Trojan Tub Entertainment

Monday, August 15, 2011

On Marshmallows and Melodrama

Recently my wife and I finished watching our 40th and final episode of the BBC television series, Lark Rise to Candleford, which ended its hugely popular original run on the BBC earlier this year, and is now going like rented hotcakes on Netflix. Lark Rise, loosely based upon Flora Thompson’s semi-autobiographical novel of the same name, is set in the 1890s and centers on a young woman, Laura Timmins (Olivia Hallinan) from the Oxfordshire hamlet of Lark Rise who moves to the nearby market town of Candleford to work for her cousin, Dorcas Lane (Julia Sawalha), the town’s postmistress. But the series is much more of an ensemble piece, featuring a large and engaging cast of characters from both Lark Rise and Candleford. The stories are warm, comical, romantic, and at times surprisingly poignant about what is lost and what is gained in modernity’s progress away from the small, local virtues of rural life. Lark Rise is just about as satisfying a melodrama as one could wish for.

Which raises the question: why would one wish for a melodrama in the first place? Aren’t melodramas the marshmallows of the world of story—almost painful in their sugary sweetness, and utterly void of all nutritional value?

Melodrama is a definition with no precisely fixed meaning, but the kind of definition found on Wikipedia is fair enough: a melodrama is a story which exaggerates plot and character in order to appeal to the emotions. The exaggeration can take many forms: contrived plots, emotionally explosive romantic triangles, broad comic characters, and thrilling dramatic twists. All of which are on display in Lark Rise—in each 50-minute episode.

But I am loathe to dismiss Lark Rise, and melodrama in general, as no more than a silly, guilt-inducing pleasure—a marshmallow that might better have been exchanged for a lean chicken breast and two veg. When it comes to melodrama, I am in agreement with T.S. Eliot, who, in an essay on two of the greatest melodramatic novelists, Wilkie Collins and Charles Dickens, wrote:

You cannot define Drama and Melodrama so that they shall be reciprocally exclusive; great drama has something melodramatic in it, and the best melodrama partakes of the greatness of drama….It is possible that the artist can be too conscious of his “art.”…We cannot afford to forget that the first—and not one of the least difficult—requirements of either prose or verse is that it should be interesting (T.S. Eliot, “Wilkie Collins and Dickens,” in Selected Essays, New York: Harcourt Brace and Company, 1950, pp. 417-18).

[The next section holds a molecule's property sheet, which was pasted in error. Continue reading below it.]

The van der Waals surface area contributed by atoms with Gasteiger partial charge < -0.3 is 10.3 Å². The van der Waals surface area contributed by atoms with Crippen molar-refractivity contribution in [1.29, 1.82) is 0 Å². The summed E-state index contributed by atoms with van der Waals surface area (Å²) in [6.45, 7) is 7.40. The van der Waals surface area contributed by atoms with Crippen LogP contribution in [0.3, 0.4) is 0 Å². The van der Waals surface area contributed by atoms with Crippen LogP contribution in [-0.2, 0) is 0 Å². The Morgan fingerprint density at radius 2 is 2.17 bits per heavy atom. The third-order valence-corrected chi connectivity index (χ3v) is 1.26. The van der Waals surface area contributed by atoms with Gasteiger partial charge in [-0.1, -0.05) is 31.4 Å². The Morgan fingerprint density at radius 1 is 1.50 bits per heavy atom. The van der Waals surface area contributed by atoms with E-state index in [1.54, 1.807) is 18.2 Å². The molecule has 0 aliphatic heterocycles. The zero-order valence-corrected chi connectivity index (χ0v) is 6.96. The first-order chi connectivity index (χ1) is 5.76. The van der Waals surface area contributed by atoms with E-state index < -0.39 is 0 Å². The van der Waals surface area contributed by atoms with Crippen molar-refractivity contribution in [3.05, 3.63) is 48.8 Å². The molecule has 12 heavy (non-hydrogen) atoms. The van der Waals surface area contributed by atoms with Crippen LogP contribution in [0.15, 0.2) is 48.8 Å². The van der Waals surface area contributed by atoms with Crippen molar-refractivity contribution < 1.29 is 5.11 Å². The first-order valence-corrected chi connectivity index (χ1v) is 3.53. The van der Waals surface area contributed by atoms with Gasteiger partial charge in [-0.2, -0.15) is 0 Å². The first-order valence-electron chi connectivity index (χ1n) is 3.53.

And the same holds true of movies and television shows. What Eliot is saying is that what we enjoy in the best melodramas are qualities inherent to great drama itself. To want one’s nerves rattled, to want one’s comedy laugh-out-loud, to want one’s love stories full of pain and anguish but still, by series end, to culminate in a marriage—these are the natural wants of the human being seeking a story, not the low, vulgar tastes of the marshmallow-glutted crowd that doesn’t know any better.

What I like especially in Eliot’s point is the way it blurs the distinction between “high” and “low”—or “popular”—culture. The best drama—Dickens’ Bleak House, Evelyn Waugh’s Brideshead Revisited, James Joyce’s Ulysses—is full of the exaggeration of plot and character that tugs melodramatically upon the emotions. There is perhaps no more melodramatic writer in the English language than Shakespeare (for sheer implausibility, there’s nothing like the heartstring-yanking Act V of The Winter’s Tale). But this is what we want from stories, and if we can’t find it in the works that so-called “high” culture has on offer (and increasingly, we can’t), then we will go looking for it elsewhere. In the same essay alluded to above, Eliot makes this point:

Those who have lived before such terms as “high-brow fiction,” “thrillers” and “detective fiction” were invented realize that melodrama is perennial and that the craving for it is perennial and must be satisfied. If we cannot get this satisfaction out of what the publishers present as “literature,” then we will read—with less and less pretence of concealment—what we call “thrillers.” But in the golden age of melodramatic fiction [Eliot is thinking of the literature of the mid 19th-century] there was no such distinction. The best novels were thrilling; the distinction of genre between such-and-such a profound “psychological” novel of today and such-and-such a masterly “detective” novel of today is greater than the distinction of genre between Wuthering Heights, or even The Mill on the Floss, and East Lynne, the last of which “achieved an enormous and instantaneous success, and was translated into every know language, including Parsee and Hindustani (Eliot, “Wilkie Collins and Dickens,” 409-10).

East Lynne, by the way, was a sensational novel published in 1861 by Ellen Wood, a novel replete with all manner of outrageously melodramatic devices….

So am I saying that there is no difference between East Lynne and Bleak House? Or between Bleak House and King Lear? Are there no such things as dramatic marshmallows? Of course there are. You find them every afternoon in the soap operas that ceaselessly bubble up on network television. The point is not that there is no such thing as sappy, corny, campy storytelling. The point is that what we are looking for, even in the clumsiest melodramas, are essentially the same qualities, far more artfully presented, in the greatest drama. I would not say that Lark Rise to Candleford achieves that height of which Eliot speaks, where melodrama becomes great drama. But that it is a very fine melodrama, one that here and there achieves greatness, I am sure.

And so I recommend it to you.

No comments:

Post a Comment